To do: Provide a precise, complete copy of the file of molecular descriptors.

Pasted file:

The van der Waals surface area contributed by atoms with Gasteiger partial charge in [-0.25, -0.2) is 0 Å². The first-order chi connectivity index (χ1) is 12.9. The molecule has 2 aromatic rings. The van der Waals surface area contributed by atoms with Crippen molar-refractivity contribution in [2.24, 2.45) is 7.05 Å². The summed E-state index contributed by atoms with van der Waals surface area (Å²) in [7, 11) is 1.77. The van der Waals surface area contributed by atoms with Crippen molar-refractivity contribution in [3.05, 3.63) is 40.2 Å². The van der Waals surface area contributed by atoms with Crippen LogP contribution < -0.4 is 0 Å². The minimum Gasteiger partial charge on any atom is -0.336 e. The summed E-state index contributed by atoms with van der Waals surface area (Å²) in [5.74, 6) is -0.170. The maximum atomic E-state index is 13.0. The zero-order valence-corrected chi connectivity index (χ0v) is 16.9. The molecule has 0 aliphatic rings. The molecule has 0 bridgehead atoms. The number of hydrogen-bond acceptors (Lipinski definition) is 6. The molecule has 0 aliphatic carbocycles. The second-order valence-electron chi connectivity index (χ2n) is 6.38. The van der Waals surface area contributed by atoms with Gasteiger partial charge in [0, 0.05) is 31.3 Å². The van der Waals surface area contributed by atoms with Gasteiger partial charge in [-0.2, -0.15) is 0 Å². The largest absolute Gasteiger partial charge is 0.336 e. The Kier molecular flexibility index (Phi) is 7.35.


The van der Waals surface area contributed by atoms with Gasteiger partial charge in [-0.25, -0.2) is 0 Å². The first-order chi connectivity index (χ1) is 12.9. The molecule has 2 aromatic rings. The van der Waals surface area contributed by atoms with Crippen molar-refractivity contribution in [2.24, 2.45) is 7.05 Å². The summed E-state index contributed by atoms with van der Waals surface area (Å²) in [7, 11) is 1.77. The van der Waals surface area contributed by atoms with Crippen molar-refractivity contribution in [3.05, 3.63) is 40.2 Å². The van der Waals surface area contributed by atoms with Crippen LogP contribution < -0.4 is 0 Å². The minimum Gasteiger partial charge on any atom is -0.336 e. The summed E-state index contributed by atoms with van der Waals surface area (Å²) in [5.74, 6) is -0.170. The maximum atomic E-state index is 13.0. The zero-order valence-corrected chi connectivity index (χ0v) is 16.9. The molecule has 0 aliphatic rings. The molecule has 0 bridgehead atoms. The number of hydrogen-bond acceptors (Lipinski definition) is 6. The molecule has 0 aliphatic carbocycles. The second-order valence-electron chi connectivity index (χ2n) is 6.38. The van der Waals surface area contributed by atoms with Gasteiger partial charge in [0, 0.05) is 31.3 Å². The van der Waals surface area contributed by atoms with Gasteiger partial charge in [-0.2, -0.15) is 0 Å². The largest absolute Gasteiger partial charge is 0.336 e. The Kier molecular flexibility index (Phi) is 7.35.